Hungry dogs would be expected to choose alternatives leading to more food rather than less food. But just as with humans and monkeys, they sometimes show a “less is more” effect. Thus conclude Kristina Pattison and Thomas Zentall of the University of Kentucky in the US, who tested the principle by feeding baby carrots and string cheese to ten dogs of various breeds. The findings are published in Springer’s journal Animal Cognition.
The research was conducted on dogs that would willingly eat cheese and baby carrots when offered, but showed a preference for the cheese. However, when given a choice between one slice of cheese, or the cheese together with a piece of carrot, nine of the ten dogs chose the cheese alone. That is, they chose less food over more food.
The “less is more” effect is considered an affect heuristic or mental shortcut that sometimes shows a preference for the qualitative over the quantitative when considering different options. It appears that the dogs averaged the quality of the cheese plus carrot, rather than sum up the quantity of food. This quick decision making was first demonstrated in humans, and later in monkeys. People, for instance, tend to place greater value on a set of six baseball cards that are in perfect condition, than on the same set of six perfect cards together with three more cards in fair condition. A similar effect was also reported in studies of monkeys where the animals would eat both grapes and cucumbers, but preferred one grape over one grape plus a slice of cucumber when given the option.
The researchers believe that this paradoxical choice occurs because in most cases it is easier to judge the average quality than the overall quantity of alternatives. In cases where rapid decisions must be made, quick solution-driven heuristics such as the “less is more” effect may therefore come in handy. For instance, it is helpful when members of the same species, such as a pack of dogs, feed together. The one that hesitates may lose food to faster-choosing competitors. Such heuristics may also help prey in the wild to make rapid decisions rather than become supper. But the fact that one in ten dogs did choose the cheese-and-carrot combination suggests that levels of motivation may play a role in this effect. The outlier dog, for instance, had a history of living in shelters and fending for himself.
“The present research indicates that the less is more effect is not unique to humans and other primates but can occur in other mammalian species, at least those that are socially organized such as carnivores like wolves, dogs and jackals,” says Pattison. She believes that further research is needed to find out if the “less is more” effect also occurs in less socially organized species such as rats, or non-mammalian species such as birds.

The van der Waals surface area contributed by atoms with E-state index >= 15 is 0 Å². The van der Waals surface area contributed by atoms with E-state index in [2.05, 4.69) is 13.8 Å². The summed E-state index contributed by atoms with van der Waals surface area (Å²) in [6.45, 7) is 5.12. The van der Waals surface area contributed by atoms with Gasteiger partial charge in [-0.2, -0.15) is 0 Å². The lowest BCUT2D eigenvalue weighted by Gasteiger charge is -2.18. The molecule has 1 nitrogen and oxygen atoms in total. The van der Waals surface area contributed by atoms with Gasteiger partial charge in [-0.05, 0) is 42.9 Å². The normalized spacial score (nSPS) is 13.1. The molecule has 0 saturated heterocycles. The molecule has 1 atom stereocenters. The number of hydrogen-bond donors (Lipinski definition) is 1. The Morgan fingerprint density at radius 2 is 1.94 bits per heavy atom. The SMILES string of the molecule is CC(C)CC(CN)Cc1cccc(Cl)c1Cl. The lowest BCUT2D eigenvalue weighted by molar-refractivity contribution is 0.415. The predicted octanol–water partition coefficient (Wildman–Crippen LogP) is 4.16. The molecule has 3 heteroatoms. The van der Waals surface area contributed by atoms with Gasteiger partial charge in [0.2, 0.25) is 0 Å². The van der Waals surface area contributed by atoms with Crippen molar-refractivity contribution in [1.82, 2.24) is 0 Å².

Pattison, K.F. & Zentall, T. (2014). Suboptimal Choice by Dogs: When Less is Better than More,Animal Cognition. DOI 10.1007/s10071-014-0735-2.
2 thoughts on “Sometimes less is more for hungry dogs”
This is a great article. I learned a lot about the less is more concept. Not only do dogs show that the concept is true but so do humans and monkeys. My dog was lost for three days and I thought that she would indulge herself with food as soon as she got home. She surprised me by eating only a small amount. She waited until the next day to again eat only a small amount. This surprised me because this article proves the point that my dog was pursuing the less as more theory. Not because she didn’t want to eat more, or because she didn’t think she was going to get more. But, because her body was not used to eating she portioned it out to protect her stomach. She would have gotten sick. Dogs also keep in mind that if their owner leaves, they also portion out their food because they are unaware of the time their owner will be gone. They eat when they understand that their owner will give them more food. It is important for everyone to include a healthy diet. Dogs and people will eat when the food is presented and they know more will be given to them. Others portion out their food in the less is more theory as well as the belief that they will be fed again.
It is interesting to learn that in some aspects humans and dogs are similar in their decision making process. It is also interesting to learn that the quantity over quality decisions were key to animal survival, i did not know this, i always thought that animals would simply eat what they hunted, forested or scavenged for without their being any decisions to be made. But couldn’t the dogs have chosen the one slice of cheese over the baby carrots because they didn’t like them? If we as humans have preferences with our food my can’t animals?
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